Massive construction rigs rumbled back and forth at the site of the Gilboa Dam reconstruction project Wednesday while a constant hum of machinery filled the air.
More than 100 feet above the noise, a young eagle hatched this spring preened inside a nest that’s been the focus of attention and caution for about two years now.
For some, it might be just a bird. But for Peg DeBenedetto, the sight is a triumph.
The baby eagle hanging out in the nest is one of two hatched there this season — the other is believed to have fledged and left the nest.
DeBenedetto, a watershed maintainer for the New York City Department of Environmental Protection, which manages the dam, has spent the past two years monitoring a pair of adult bald eagles that took up residence on the mountainside overlooking the construction project.
Repairs to the huge dam are being made under the first permit issued by the state Department of Environmental Conservation for construction work in the vicinity of nesting eagles. The species was pulled off the federal endangered species list just a few years ago.
The permit itself imposed several restrictions on construction activity.
Workers can’t use backup alarms on trucks during breeding and nesting season from Jan. 1 to July 31, and construction activity itself can’t take place within 330 feet of the nest.
Work is barred within 660 feet of the nest between Aug. 1 and Dec. 31 to protect the young eaglets as they set out on their own.
Last year wasn’t a happy story, said DeBenedetto, who has grown to love the birds she’s been watching for two years. Last year, the nesting pair had two eggs. But they left the nest and there was no sign of eaglets afterward.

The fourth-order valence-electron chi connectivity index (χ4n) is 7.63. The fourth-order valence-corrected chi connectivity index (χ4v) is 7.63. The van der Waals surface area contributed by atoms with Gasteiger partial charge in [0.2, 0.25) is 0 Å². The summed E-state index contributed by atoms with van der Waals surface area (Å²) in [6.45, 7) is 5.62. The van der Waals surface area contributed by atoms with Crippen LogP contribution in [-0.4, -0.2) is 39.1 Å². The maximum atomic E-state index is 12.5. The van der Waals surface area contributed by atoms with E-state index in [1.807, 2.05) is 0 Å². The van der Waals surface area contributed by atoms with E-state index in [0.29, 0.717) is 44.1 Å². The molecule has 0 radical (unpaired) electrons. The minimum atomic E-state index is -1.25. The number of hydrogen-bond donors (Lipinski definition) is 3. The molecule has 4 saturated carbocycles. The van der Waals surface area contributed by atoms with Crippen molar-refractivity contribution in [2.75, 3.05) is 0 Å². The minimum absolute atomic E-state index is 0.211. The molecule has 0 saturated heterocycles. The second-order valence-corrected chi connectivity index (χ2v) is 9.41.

“I was heartbroken,” said DeBenedetto, 55.
She grew up on a dairy farm in Greene County and lives “two mountain ranges” from the Catskill foothills that surround the Gilboa Dam and the Schoharie Reservoir it contains.
On the job since 1999, DeBenedetto spends the remainder of her workdays “bushwhacking” through the DEP’s conservation easement lands, making sure boundaries are maintained. There aren’t many roads leading to these lands. Sometimes inspections must be done by helicopter.
With a bachelor’s degree in biology, DeBenedetto fell into the eagle-watching job. She’s often called to provide advice and assistance when animals are involved and volunteered to play the role of ensuring that the DEP complies with its endangered species permit.
“I jumped at the chance, and I’m very fortunate to have the opportunity,” she said.
It hasn’t been a difficult task to ensure that contractors and construction workers keep away and limit noise and other things that could scare the birds. They’ve adopted the eagles, too.
“They really, genuinely care about the health and the well-being of the eagles,” DEP spokesman Adam Bosch said during a tour at the site Wednesday.
DeBenedetto believes the restrictions on working too close to the eagles and keeping noise down are effective, and that wouldn’t happen if the workers weren’t interested in the birds and failed to heed the permit’s conditions.
“You see it every day. The guys are excited. It’s because of that we’ve been successful,” she said.
DeBenedetto said she often gets updates from workers about the eagles, but other times the workers ask her for updates.